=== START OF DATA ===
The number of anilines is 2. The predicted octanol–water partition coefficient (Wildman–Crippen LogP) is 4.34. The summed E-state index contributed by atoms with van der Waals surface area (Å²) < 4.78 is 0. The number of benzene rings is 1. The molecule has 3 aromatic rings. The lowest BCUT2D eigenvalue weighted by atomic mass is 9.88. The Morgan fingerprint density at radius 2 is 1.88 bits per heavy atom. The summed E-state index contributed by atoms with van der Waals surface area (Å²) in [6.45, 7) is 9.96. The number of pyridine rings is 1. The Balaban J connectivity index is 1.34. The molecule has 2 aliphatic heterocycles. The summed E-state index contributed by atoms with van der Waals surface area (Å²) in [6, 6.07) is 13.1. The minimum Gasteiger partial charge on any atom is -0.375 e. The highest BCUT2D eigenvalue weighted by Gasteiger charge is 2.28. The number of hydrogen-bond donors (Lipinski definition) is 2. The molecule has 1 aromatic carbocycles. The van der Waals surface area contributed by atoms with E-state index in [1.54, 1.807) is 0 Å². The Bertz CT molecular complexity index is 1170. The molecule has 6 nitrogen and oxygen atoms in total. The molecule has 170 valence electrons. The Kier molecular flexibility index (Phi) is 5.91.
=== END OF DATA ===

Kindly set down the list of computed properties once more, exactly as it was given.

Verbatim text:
The number of anilines is 2. The predicted octanol–water partition coefficient (Wildman–Crippen LogP) is 4.34. The summed E-state index contributed by atoms with van der Waals surface area (Å²) < 4.78 is 0. The number of benzene rings is 1. The molecule has 3 aromatic rings. The lowest BCUT2D eigenvalue weighted by atomic mass is 9.88. The Morgan fingerprint density at radius 2 is 1.88 bits per heavy atom. The summed E-state index contributed by atoms with van der Waals surface area (Å²) in [6.45, 7) is 9.96. The number of pyridine rings is 1. The Balaban J connectivity index is 1.34. The molecule has 2 aliphatic heterocycles. The summed E-state index contributed by atoms with van der Waals surface area (Å²) in [6, 6.07) is 13.1. The minimum Gasteiger partial charge on any atom is -0.375 e. The highest BCUT2D eigenvalue weighted by Gasteiger charge is 2.28. The number of hydrogen-bond donors (Lipinski definition) is 2. The molecule has 1 aromatic carbocycles. The van der Waals surface area contributed by atoms with E-state index in [1.54, 1.807) is 0 Å². The Bertz CT molecular complexity index is 1170. The molecule has 6 nitrogen and oxygen atoms in total. The molecule has 170 valence electrons. The Kier molecular flexibility index (Phi) is 5.91.